One of the great things about this new blog is that it gives me a platform to draw people’s attention to some really great, less well-known artists that are out there. One such is David Briggs from Lisburn, County Antrim, who you’re probably unlikely to have heard of unless transport, especially railways, are your thing. You won’t have come across his work at auction as he only works on a commission basis, and when you look at his stunning paintings you will see why it’s unlikely any of it will see the inside of a saleroom unless their owners die or run into serious financial difficulty.
David’s work is seriously good with a great eye to detail and exudes atmosphere rarely seen in similar work. They are evocative, sometimes sad reminders of days gone by when it was still possible to travel to the remotest corner of Ireland by train, and every little boy wanted to become an engine driver. The inviting light of the signal box on a winter’s evening, smoke gently wafting from locomotive chimneys, the gentle hissing of escaping steam bring the paintings to life and you are drawn in…
“Twilight at Florencecourt” a scene that can never be repeated on the late lamented Sligo, Leitrim & Northern Counties Railway – an independent concern to the end and which closed 1957.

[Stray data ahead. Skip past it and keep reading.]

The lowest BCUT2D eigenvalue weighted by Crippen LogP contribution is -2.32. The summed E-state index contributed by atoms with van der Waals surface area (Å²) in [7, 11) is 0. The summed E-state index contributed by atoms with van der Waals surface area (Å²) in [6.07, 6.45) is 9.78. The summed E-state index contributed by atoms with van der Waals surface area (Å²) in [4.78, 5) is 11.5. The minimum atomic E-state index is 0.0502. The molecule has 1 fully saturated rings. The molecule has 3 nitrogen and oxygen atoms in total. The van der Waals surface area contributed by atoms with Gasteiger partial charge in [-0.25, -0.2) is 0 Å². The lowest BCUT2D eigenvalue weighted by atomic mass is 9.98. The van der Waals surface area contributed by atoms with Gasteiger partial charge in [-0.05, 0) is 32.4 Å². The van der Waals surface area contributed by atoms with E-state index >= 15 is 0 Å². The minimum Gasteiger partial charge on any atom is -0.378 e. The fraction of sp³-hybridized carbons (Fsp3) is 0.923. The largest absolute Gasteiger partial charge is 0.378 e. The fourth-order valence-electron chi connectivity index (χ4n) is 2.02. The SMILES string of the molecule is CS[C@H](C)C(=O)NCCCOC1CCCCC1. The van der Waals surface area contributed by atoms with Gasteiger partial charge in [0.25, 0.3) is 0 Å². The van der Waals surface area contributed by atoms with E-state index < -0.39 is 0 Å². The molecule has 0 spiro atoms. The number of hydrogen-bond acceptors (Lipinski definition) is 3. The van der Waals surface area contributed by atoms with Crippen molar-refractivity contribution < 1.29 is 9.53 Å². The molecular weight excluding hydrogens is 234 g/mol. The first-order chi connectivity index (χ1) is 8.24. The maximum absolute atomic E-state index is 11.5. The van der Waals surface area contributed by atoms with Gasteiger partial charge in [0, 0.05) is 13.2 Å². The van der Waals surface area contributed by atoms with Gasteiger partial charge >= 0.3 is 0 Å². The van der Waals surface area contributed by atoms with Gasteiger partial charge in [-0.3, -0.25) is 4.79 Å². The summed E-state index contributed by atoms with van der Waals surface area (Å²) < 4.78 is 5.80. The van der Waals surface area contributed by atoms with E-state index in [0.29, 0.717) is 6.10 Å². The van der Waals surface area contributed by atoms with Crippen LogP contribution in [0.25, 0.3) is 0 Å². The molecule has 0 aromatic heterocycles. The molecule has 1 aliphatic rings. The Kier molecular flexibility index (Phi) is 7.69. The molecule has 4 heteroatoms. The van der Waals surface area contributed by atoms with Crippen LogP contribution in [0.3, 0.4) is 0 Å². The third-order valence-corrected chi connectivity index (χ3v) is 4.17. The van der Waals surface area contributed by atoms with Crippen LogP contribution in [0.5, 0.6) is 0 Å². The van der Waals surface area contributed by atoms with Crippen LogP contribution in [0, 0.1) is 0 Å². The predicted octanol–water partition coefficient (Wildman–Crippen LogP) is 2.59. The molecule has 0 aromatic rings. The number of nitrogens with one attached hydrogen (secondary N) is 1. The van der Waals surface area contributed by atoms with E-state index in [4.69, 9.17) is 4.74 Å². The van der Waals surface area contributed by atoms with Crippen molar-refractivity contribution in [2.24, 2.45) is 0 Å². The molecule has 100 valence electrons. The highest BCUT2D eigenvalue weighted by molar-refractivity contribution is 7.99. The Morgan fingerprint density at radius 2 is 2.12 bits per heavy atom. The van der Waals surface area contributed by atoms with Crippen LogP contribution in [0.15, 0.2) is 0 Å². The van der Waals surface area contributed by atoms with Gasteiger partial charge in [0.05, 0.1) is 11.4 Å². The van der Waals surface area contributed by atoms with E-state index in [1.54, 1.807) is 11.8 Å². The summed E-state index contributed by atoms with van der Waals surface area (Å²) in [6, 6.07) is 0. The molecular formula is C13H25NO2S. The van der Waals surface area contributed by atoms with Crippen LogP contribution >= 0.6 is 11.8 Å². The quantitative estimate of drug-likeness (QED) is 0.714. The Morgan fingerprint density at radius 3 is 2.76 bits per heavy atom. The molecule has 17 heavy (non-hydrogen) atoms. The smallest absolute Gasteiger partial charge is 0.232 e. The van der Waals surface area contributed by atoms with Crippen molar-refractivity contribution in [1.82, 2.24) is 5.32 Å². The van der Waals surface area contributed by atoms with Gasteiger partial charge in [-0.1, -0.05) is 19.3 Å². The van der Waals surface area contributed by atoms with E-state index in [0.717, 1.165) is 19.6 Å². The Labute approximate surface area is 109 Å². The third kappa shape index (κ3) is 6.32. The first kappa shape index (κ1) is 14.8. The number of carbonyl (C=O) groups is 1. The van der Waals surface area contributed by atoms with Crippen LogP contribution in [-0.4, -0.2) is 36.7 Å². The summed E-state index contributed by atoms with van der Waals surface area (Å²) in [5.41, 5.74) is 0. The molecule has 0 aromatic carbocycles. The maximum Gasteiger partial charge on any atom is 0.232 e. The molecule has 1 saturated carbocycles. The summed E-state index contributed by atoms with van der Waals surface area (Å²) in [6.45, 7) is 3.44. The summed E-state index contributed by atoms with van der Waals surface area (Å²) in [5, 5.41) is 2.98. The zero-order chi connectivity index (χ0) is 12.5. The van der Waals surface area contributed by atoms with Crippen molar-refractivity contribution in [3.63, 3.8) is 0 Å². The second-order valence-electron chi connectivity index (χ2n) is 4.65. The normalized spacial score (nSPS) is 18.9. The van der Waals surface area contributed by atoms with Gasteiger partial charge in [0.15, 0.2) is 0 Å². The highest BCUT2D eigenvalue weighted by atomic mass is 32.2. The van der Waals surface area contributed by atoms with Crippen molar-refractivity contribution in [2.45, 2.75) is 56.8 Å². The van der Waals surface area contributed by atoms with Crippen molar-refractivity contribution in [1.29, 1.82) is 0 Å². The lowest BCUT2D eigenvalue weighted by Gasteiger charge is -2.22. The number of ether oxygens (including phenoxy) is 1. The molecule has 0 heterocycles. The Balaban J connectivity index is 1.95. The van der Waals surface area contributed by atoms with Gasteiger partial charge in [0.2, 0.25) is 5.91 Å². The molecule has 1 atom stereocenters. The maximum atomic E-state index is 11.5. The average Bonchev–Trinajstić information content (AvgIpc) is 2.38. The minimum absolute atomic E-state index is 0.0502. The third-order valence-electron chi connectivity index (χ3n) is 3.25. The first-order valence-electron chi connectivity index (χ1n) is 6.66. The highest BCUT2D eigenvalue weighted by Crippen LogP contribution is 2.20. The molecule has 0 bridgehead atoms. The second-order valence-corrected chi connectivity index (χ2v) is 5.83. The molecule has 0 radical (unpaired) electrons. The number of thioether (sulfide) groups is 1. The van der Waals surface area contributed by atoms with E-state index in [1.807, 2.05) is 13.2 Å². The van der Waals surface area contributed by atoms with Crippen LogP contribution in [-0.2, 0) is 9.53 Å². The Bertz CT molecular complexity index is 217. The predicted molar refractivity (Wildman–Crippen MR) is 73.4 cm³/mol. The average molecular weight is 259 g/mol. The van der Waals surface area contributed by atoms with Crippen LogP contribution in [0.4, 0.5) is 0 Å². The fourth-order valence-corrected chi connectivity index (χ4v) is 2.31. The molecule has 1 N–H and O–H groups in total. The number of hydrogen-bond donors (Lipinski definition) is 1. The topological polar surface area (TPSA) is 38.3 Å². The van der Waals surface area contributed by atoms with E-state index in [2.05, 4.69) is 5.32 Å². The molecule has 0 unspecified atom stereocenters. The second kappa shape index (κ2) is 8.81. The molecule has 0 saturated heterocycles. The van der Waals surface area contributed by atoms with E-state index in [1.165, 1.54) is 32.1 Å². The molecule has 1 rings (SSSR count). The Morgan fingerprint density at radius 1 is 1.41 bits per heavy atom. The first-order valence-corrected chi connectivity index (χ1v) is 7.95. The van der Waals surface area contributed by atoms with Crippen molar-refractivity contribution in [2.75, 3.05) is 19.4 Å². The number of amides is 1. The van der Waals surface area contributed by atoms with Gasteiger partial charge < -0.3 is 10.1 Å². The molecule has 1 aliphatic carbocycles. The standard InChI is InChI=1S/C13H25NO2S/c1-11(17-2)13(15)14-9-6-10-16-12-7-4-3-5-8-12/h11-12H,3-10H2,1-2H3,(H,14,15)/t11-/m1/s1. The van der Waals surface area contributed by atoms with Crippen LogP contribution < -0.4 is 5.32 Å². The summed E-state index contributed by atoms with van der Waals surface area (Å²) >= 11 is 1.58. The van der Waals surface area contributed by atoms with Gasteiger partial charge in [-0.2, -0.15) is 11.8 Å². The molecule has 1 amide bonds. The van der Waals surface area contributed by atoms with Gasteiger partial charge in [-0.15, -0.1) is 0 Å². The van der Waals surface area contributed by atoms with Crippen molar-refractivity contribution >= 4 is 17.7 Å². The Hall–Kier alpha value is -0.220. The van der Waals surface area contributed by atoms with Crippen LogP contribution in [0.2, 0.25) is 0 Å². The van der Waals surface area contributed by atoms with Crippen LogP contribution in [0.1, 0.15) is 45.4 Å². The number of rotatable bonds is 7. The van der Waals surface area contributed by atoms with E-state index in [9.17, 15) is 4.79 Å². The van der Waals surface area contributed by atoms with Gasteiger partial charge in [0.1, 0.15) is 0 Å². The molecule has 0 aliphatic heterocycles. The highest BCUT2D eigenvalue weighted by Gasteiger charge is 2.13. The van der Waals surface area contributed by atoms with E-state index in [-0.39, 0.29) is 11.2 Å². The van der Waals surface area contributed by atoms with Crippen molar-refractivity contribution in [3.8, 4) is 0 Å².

“Craigmore in the snow” – a picturesque view of the famous viaduct near Newry on the Dublin/Belfast line.
They are far more than just railway paintings though and scenery, people and weather are not overlooked. They depict Ireland in a gentler, more easy-going era when the pace of life still allowed people the time to stop for a chat.
“Omagh, 1964” – the diesel railcar set adds to the poignancy of the painting as the Great Northern Railway’s line between Portadown and Londonderry, known as the ‘Derry Road‘, was a late survivor finally closing in 1965 and was a victim of political shenanigans.
The artist’s other equally superb work includes road haulage, motor biking, aviation and maritime scenes – be sure to check out his Facebook page ‘The Transport Artwork of David Briggs’